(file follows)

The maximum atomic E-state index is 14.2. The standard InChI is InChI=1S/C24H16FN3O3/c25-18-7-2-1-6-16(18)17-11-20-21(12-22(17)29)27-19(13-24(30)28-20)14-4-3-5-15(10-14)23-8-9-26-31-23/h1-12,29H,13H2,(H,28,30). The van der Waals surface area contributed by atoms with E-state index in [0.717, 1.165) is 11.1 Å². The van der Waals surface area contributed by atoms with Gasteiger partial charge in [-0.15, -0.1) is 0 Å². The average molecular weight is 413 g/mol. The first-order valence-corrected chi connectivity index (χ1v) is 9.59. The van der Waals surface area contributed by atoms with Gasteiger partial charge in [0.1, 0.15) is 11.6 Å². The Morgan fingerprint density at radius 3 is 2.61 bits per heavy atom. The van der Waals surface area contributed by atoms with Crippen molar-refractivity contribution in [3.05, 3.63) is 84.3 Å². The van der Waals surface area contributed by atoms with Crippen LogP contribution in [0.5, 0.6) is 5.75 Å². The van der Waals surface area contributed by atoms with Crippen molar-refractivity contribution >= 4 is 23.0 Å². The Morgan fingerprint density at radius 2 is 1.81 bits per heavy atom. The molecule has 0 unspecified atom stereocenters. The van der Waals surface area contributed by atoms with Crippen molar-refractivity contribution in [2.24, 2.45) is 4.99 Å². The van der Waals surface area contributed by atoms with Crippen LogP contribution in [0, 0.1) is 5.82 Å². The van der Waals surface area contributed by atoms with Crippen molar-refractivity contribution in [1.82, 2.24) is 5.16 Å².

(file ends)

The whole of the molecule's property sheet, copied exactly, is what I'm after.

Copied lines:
The maximum atomic E-state index is 14.2. The standard InChI is InChI=1S/C24H16FN3O3/c25-18-7-2-1-6-16(18)17-11-20-21(12-22(17)29)27-19(13-24(30)28-20)14-4-3-5-15(10-14)23-8-9-26-31-23/h1-12,29H,13H2,(H,28,30). The van der Waals surface area contributed by atoms with E-state index in [0.717, 1.165) is 11.1 Å². The van der Waals surface area contributed by atoms with Gasteiger partial charge in [-0.15, -0.1) is 0 Å². The average molecular weight is 413 g/mol. The first-order valence-corrected chi connectivity index (χ1v) is 9.59. The van der Waals surface area contributed by atoms with Gasteiger partial charge in [0.1, 0.15) is 11.6 Å². The Morgan fingerprint density at radius 3 is 2.61 bits per heavy atom. The van der Waals surface area contributed by atoms with Crippen molar-refractivity contribution in [3.05, 3.63) is 84.3 Å². The van der Waals surface area contributed by atoms with Crippen LogP contribution in [0.5, 0.6) is 5.75 Å². The van der Waals surface area contributed by atoms with Crippen molar-refractivity contribution >= 4 is 23.0 Å². The Morgan fingerprint density at radius 2 is 1.81 bits per heavy atom. The molecule has 0 unspecified atom stereocenters. The van der Waals surface area contributed by atoms with Crippen molar-refractivity contribution in [2.24, 2.45) is 4.99 Å². The van der Waals surface area contributed by atoms with Crippen LogP contribution in [0, 0.1) is 5.82 Å². The van der Waals surface area contributed by atoms with Crippen molar-refractivity contribution in [1.82, 2.24) is 5.16 Å².